Chopard L.U.C. 1963

Chopard L.U.C. 1963Every year seems to bring with it a fresh slew of anniversaries in the watch world, and 2014 is no exception. The new Chopard L.U.C. 1963, premiering at Baselworld, commemorates the 50th year of Chopard’s ownership by the Scheufele family with a wristwatch inspired by the golden age of chronometer pocketwatches.

Chopard describes the L.U.C. 1963 (The initials are for brand founder Louis-Ulysse Chopard) as “a wristwatch equipped with a pocket-watch movement” and “a direct descendant of the chronometers that Chopard was still producing in 1963.” Its signature feature is its huge dial, which occupies nearly the entire diameter of its generously proportioned 44-mm case. The dial’s impressive size corresponds with that of the movement, Chopard L.U.C. Caliber 63.01-L, which measures a full 38 mm in diameter.

The case is made of 18k rose gold, with curved, brushed-finish surfaces and a rounded, polished bezel. The porcelain-style white dial features a small seconds subdial at 9 o’clock, dauphine hands, black Roman numerals, and a rail-track minutes circle — all direct references to classical chronometer timepieces of yesteryear. However, Chopard has added modern twists to many of these elements: the seconds subdial overlaps the minute track and sports red Arabic numerals. The style of the dauphine hands matches that of other modern Chopard L.U.C. watches. The Roman numerals follow the rounded shape of the dial and have alternating solid and slender bars. The black “sleepers” on the minute track don’t touch the edges of the solid black “rails,” making for a slightly lighter, more open aesthetic.

Chopard L.U.C. 1963 - front

Chopard L.U.C. 1963 - side


Chopard’s manual-wound L.U.C. Caliber 63.01-L is a smaller version of the earlier Caliber 06.01-L, which the company developed in partnership with the Geneva Watchmaking School and introduced in its “L.U.C. Louis-Ulysse Chopard – The Tribute” model in Chopard’s 150th anniversary year of 2010 (see what we mean about anniversaries?). It is, as noted previously, a large movement but one with a very simple architecture because it includes no major horological complications, only hours, minutes and small seconds. It has a two-tone treatment (rose gold and steel) that enhances its three-dimensional look. The eye-catching finishes include circular graining on the mainplate, and bridges made of nickel silver and adorned with côtes de Genève. Nickel silver is not only a nobler alloy than brass, which is more commonly used to make movement bridges, but also harder and more difficult to work with because of its tendency to scratch. The movement also boasts a swan’s neck index assembly.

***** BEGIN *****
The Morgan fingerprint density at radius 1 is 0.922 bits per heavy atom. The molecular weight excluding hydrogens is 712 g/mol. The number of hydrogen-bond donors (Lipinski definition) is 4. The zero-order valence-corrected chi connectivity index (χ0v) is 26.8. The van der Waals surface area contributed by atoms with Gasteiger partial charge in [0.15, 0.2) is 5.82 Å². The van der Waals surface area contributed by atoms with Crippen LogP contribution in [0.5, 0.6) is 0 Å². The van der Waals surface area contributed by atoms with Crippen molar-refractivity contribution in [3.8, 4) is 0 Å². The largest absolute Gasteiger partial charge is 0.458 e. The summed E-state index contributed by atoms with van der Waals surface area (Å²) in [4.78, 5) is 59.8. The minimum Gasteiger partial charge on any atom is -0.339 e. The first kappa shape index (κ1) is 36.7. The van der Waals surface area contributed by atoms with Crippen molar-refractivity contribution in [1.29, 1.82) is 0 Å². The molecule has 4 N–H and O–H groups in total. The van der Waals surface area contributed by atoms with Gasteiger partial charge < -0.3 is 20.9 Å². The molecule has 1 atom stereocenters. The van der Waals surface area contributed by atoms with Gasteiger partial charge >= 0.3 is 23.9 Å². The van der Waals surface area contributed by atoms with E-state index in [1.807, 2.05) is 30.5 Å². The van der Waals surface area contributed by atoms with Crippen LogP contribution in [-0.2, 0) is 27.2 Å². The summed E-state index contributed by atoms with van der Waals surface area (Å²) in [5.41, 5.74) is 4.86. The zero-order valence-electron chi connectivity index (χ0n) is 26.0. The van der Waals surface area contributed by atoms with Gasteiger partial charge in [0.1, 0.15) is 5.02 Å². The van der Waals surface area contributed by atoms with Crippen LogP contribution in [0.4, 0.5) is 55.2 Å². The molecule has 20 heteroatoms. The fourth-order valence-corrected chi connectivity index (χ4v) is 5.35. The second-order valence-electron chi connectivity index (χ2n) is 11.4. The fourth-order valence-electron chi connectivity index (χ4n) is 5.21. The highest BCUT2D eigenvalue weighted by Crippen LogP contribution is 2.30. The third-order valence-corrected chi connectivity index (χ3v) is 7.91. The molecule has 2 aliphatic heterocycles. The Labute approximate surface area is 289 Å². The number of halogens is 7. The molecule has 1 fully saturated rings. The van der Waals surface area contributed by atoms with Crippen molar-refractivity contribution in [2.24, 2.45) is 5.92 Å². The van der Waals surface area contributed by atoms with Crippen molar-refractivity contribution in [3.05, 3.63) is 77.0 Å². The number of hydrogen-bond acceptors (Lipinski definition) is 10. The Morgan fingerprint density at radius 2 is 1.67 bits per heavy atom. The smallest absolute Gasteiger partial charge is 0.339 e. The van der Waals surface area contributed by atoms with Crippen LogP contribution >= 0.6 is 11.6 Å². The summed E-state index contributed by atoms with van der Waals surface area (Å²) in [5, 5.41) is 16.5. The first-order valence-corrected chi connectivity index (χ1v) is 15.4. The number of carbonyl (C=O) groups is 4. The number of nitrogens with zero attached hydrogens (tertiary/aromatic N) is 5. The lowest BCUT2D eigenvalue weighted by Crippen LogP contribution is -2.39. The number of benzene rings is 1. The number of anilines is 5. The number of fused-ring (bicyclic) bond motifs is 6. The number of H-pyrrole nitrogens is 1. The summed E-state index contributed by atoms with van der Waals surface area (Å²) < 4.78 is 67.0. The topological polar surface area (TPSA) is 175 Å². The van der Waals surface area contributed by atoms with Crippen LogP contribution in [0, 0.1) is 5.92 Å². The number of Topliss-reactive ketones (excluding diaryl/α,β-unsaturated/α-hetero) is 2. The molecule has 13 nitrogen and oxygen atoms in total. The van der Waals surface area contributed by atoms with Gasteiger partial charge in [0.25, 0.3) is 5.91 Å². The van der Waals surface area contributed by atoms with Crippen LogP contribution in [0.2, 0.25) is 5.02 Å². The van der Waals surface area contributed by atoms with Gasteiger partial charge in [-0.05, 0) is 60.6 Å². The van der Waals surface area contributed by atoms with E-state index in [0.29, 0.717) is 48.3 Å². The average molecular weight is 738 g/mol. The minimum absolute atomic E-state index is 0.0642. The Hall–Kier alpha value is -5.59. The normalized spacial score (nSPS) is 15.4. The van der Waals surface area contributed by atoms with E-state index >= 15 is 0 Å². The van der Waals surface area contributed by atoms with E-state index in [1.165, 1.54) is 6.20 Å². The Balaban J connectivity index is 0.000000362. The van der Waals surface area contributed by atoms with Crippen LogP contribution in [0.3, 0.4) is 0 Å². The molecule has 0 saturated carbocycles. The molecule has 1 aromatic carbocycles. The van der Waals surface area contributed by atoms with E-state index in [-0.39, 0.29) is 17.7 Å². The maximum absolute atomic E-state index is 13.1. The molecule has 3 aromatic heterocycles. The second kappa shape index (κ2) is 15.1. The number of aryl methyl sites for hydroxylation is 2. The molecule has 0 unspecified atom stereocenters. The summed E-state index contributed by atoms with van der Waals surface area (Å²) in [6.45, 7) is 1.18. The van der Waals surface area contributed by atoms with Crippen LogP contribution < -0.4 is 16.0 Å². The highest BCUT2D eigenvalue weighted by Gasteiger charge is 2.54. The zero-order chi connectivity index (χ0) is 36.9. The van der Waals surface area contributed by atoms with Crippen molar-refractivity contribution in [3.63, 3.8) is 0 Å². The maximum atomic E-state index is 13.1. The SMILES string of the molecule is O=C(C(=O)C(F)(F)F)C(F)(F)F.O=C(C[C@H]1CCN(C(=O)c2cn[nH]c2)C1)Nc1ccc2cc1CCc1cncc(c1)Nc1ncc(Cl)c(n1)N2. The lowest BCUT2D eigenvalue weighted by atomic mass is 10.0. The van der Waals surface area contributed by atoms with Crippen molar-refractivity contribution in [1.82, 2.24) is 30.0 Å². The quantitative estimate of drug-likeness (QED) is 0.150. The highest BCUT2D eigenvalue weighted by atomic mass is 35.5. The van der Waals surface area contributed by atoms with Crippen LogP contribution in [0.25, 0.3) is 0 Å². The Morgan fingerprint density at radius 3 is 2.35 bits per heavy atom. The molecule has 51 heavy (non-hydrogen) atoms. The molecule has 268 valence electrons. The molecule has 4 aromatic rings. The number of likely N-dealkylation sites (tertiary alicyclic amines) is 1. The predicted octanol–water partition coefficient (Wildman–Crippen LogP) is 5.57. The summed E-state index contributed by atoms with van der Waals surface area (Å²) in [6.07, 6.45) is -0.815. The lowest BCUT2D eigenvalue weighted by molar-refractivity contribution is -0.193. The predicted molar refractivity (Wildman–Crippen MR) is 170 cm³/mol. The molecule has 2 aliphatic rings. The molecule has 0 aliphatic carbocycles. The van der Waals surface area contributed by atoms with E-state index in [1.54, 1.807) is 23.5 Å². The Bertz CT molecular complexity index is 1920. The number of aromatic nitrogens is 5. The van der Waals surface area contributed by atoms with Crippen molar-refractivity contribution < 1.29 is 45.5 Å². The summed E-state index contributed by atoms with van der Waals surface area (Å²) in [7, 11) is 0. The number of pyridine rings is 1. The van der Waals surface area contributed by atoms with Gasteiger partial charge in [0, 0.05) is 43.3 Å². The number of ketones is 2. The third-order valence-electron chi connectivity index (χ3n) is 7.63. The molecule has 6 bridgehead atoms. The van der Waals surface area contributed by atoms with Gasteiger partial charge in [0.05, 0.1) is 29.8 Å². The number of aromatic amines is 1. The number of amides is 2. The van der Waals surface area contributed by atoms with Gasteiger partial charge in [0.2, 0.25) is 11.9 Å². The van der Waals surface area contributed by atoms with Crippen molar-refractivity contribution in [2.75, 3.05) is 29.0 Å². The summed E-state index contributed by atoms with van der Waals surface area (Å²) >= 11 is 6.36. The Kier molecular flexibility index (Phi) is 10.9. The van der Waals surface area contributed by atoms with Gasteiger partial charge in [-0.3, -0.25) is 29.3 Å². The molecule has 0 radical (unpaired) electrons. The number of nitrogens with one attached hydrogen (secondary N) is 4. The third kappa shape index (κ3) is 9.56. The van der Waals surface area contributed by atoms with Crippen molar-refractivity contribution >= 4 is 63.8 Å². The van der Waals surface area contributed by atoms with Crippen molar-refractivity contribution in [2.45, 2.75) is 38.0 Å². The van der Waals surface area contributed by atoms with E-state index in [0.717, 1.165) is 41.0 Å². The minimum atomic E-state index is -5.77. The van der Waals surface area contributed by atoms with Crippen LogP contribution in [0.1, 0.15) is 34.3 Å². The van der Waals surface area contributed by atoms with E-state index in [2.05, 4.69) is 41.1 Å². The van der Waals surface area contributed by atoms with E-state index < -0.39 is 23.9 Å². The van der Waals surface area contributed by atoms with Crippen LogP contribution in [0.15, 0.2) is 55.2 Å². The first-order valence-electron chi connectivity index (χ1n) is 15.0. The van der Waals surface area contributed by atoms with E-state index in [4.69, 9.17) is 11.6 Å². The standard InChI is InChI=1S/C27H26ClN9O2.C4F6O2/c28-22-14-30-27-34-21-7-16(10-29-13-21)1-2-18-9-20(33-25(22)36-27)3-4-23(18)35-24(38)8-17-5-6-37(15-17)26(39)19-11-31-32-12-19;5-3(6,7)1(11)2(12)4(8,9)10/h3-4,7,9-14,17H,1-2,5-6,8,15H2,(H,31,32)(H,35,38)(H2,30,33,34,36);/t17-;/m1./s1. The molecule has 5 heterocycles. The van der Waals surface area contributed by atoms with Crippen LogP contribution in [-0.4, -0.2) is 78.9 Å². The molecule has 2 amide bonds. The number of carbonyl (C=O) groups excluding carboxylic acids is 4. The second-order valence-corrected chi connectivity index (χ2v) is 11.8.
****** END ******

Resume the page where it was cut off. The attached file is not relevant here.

In accordance with the chronometric tradition to which it pays tribute, the watch boasts both a COSC certification and the Hallmark of Geneva quality seal. It carries a power reserve of 60 hours and a frequency of 28,800 vph, and is visible beneath the large sapphire exhibition caseback. The Chopard L.U.C. 1963 is available in an 18k rose gold (pictured version) or platinum case, each limited to 50 pieces, and comes on a hand-sewn brown alligator leather strap, lined with cognac-toned alligator leather. It will be available at retail in the spring, shortly following its official launch at Baselworld 2014, and will be priced starting at $37,580.


Chopard L.U.C. 1963 - back

Chopard Calibre L.U.C-63-L

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